just out of curiosity, what makes you believe that "real facts" are being presented in this particular instance? is it the credible name pjc158? or perhaps it's the reputation of his/her organization we know so much about: it employs 6500 people, 1000 virtual servers and several Surfaces
            vpupkin
          • You made the point again

            "laugh and try to ignore it" What if it is true? What is the probability of it being true or false? Mostly it is professionals that post here. It has a higher probability of being a real professional as described than a troll. Considering probabilities while it could be faked it has a higher probability of being true. Sounds like you saying that everyone that presents facts contrary to yours are liars. You are trying really hard to ignore the case posted and that presented by a reputable author.
            MichaelInMA
          • I'm no professional and I post here...

            But I was able to retire at 51 and live a fun life. So all you I'm a bigger and better IT guy than you people (and i'm not pointing fingers in any direction), get back to work and stop playing online.....No really I thought win 8 sucked on my laptop so I downgraded to win 7. I'd never put it on my desktop. But on a tablet I think it would be great. I did buy an android tablet only because that's what's on my phone. And I don't work anymore so I can afford to carry a toy.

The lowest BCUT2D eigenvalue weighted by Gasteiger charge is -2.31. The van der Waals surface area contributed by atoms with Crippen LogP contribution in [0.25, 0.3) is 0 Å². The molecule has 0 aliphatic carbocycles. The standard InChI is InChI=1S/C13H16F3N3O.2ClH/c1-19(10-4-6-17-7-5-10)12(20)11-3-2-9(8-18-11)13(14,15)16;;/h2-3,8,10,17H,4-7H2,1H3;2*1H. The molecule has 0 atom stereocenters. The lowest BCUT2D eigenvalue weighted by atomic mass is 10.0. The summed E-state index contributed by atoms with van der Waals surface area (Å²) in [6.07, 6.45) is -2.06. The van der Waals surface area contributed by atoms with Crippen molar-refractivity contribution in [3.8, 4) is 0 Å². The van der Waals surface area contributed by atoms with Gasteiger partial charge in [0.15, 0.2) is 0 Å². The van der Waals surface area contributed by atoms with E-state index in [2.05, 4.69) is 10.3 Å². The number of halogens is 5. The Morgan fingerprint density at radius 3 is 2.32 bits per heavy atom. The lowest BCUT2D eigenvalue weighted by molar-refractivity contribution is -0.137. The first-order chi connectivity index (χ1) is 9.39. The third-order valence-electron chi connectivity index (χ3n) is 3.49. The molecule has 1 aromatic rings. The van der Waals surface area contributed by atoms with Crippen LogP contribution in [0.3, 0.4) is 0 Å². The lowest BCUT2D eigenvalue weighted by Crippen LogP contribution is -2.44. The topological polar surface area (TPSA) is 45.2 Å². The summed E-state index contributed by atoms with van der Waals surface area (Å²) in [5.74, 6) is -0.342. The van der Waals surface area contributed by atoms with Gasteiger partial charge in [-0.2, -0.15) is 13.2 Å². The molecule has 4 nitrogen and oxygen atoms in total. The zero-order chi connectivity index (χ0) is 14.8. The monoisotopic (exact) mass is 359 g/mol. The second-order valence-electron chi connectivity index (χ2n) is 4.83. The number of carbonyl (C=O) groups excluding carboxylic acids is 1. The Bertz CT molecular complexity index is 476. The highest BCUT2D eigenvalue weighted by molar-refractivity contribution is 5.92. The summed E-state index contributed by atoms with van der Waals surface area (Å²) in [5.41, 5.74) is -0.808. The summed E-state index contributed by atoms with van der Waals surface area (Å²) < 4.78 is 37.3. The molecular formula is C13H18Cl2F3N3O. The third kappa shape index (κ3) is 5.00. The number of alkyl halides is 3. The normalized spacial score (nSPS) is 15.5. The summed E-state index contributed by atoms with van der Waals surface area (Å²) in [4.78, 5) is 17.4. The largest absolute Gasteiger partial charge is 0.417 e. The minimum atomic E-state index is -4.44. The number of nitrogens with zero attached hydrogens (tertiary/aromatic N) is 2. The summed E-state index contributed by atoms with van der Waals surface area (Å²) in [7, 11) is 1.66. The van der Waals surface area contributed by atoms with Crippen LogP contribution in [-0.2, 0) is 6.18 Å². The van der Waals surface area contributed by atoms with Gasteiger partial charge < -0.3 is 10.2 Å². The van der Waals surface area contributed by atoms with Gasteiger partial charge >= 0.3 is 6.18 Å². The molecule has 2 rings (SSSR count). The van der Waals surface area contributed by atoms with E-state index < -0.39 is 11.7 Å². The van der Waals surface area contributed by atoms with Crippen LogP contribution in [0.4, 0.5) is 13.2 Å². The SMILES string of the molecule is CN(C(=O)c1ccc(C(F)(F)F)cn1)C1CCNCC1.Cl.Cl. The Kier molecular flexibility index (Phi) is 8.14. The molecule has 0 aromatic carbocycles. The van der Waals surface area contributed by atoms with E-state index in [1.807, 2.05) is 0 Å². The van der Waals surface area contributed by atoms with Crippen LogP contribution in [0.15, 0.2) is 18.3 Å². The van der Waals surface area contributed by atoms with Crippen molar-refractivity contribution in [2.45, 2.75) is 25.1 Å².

Now I'm done relaxing after the gym, I think I'll go out and play with one of my cars.
            67cougargt
        • Right...we all no nothing about Windows 8 or 8.1.

          We also missed the memo where you're the only person supporting a large organization. Don't preach the hate because you haven't figured out how to leverage the new OS. This platform gets a bad rap because of peeps like you.

          The Surface RTs are fine, maybe you're the one gathering dust?
          Rob.sharp
          • @Rob.sharp

            Translation: anyone who does not embrace and praise Windows 8 is incompetent.

            How sad...
            danbi
          • that's typical for microsoft trolls

            kinda reminds me of north korea...if you disagree you are doomed.
            ljenux
          • lol

            of course.

            microsoft is right, world sucks
            ljenux
          • EXACTLY

            That companies problem is just the fact they simply do not know how to use windows 8 and 8.1. all they have to do is educate the employees... but I guess that's just to complicated for them huh.
            Z0NK